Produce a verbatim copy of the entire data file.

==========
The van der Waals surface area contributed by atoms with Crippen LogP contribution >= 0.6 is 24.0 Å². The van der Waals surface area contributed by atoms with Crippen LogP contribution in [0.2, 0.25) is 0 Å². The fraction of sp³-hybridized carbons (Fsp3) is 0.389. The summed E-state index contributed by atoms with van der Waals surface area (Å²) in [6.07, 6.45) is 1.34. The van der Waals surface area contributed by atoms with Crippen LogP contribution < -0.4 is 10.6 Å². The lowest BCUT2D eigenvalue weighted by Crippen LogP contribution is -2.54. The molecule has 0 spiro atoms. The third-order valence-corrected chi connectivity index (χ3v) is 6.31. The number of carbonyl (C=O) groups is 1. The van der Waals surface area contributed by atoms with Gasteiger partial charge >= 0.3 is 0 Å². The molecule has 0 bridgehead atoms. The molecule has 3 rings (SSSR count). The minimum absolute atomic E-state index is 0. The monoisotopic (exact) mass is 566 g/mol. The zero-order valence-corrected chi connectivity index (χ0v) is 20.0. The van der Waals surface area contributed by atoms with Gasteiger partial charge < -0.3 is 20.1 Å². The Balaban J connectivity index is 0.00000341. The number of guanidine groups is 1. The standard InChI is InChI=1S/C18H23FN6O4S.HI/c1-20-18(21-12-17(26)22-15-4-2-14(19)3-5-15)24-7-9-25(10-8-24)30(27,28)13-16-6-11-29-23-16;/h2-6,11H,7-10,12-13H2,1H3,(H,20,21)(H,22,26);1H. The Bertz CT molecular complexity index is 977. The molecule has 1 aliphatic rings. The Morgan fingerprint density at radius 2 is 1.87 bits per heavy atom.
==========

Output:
The van der Waals surface area contributed by atoms with Crippen LogP contribution >= 0.6 is 24.0 Å². The van der Waals surface area contributed by atoms with Crippen LogP contribution in [0.2, 0.25) is 0 Å². The fraction of sp³-hybridized carbons (Fsp3) is 0.389. The summed E-state index contributed by atoms with van der Waals surface area (Å²) in [6.07, 6.45) is 1.34. The van der Waals surface area contributed by atoms with Crippen LogP contribution < -0.4 is 10.6 Å². The lowest BCUT2D eigenvalue weighted by Crippen LogP contribution is -2.54. The molecule has 0 spiro atoms. The third-order valence-corrected chi connectivity index (χ3v) is 6.31. The number of carbonyl (C=O) groups is 1. The van der Waals surface area contributed by atoms with Gasteiger partial charge >= 0.3 is 0 Å². The molecule has 0 bridgehead atoms. The molecule has 3 rings (SSSR count). The minimum absolute atomic E-state index is 0. The monoisotopic (exact) mass is 566 g/mol. The zero-order valence-corrected chi connectivity index (χ0v) is 20.0. The van der Waals surface area contributed by atoms with Gasteiger partial charge < -0.3 is 20.1 Å². The Balaban J connectivity index is 0.00000341. The number of guanidine groups is 1. The standard InChI is InChI=1S/C18H23FN6O4S.HI/c1-20-18(21-12-17(26)22-15-4-2-14(19)3-5-15)24-7-9-25(10-8-24)30(27,28)13-16-6-11-29-23-16;/h2-6,11H,7-10,12-13H2,1H3,(H,20,21)(H,22,26);1H. The Bertz CT molecular complexity index is 977. The molecule has 1 aliphatic rings. The Morgan fingerprint density at radius 2 is 1.87 bits per heavy atom.